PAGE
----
Borrower-Related: The financial well-being of borrowers plays a pivotal role in the emergence of NPLs. Issues such as insolvency defaults in payment, and even fraudulent activities can be major contributors to loans transforming into non-performing.
Lender-Related: Financial institutions themselves are not immune to NPL-related issues. The presence of poor underwriting practices and inadequate risk management can result in an uptick in NPL figures. Lenders need to address challenges proactively.
Legal and Regulatory: Legal disputes, alterations in regulatory frameworks, and compliance complexities can all influence the transformation of loans into non-performing assets. While these external factors may be intricate to navigate, they are paramount to comprehend for effective NPL management.
Several criteria categorise non-performing loan types, each providing valuable insights into the nature of the loan and its associated risks. These criteria include:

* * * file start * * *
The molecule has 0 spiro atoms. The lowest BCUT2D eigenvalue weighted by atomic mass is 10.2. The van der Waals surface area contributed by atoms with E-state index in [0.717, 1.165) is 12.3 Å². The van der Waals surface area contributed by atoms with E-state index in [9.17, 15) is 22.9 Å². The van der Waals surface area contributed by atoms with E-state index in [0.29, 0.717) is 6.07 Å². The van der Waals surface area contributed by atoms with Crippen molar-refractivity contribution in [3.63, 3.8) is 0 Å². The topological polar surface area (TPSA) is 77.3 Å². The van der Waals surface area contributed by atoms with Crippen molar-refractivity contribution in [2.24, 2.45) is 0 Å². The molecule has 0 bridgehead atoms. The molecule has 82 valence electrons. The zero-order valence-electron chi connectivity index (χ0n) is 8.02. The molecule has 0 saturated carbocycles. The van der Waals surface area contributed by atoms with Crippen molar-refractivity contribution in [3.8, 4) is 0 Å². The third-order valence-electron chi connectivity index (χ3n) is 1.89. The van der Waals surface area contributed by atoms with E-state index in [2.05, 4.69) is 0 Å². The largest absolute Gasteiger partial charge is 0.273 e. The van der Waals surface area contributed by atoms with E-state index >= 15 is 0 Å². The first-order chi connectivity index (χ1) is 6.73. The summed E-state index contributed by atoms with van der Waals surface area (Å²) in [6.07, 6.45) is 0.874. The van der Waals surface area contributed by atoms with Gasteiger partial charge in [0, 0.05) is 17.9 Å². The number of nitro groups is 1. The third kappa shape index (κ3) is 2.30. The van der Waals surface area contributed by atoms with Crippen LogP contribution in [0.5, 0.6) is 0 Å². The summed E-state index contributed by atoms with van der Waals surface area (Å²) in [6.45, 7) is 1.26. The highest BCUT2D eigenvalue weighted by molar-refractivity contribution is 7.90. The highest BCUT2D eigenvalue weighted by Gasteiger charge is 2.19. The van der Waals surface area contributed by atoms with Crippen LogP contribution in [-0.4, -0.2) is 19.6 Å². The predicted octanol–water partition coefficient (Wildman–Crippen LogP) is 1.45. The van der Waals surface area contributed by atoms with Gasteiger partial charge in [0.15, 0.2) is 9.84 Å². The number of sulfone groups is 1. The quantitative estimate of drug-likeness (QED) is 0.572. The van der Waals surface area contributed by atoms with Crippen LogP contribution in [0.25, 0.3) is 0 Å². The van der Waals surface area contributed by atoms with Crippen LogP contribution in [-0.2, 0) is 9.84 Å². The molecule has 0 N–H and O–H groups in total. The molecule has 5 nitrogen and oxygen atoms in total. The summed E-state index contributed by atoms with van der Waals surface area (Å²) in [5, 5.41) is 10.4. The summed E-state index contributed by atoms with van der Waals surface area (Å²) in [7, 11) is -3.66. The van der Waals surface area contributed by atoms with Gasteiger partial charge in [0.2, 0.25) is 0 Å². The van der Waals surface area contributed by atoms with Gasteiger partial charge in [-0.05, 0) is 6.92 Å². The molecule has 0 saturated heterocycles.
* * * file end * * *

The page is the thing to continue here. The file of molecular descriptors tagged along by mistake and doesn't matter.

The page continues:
Typically, loans are classified as secured and unsecured, based on the presence or lack of a collateral.
Secured loans provide an extra layer of security for lenders. These loans are backed by collateral, which serves to mitigate risk. Collateral can take the form of physical or liquid assets, such as properties, vehicles, collectibles, a down payment, or a savings account.
In the event that the borrower is unable to repay the loan, the collateral is repossessed and sold to recover the debt. Secured loans are often offered to customers with insufficient credit scores, providing a way for them to secure loans despite their credit history.
Unsecured loans do not require collateral assets. This makes them riskier for lenders, as recovering debt may necessitate the involvement of collection agencies or legal action should the borrower persistently evade payments.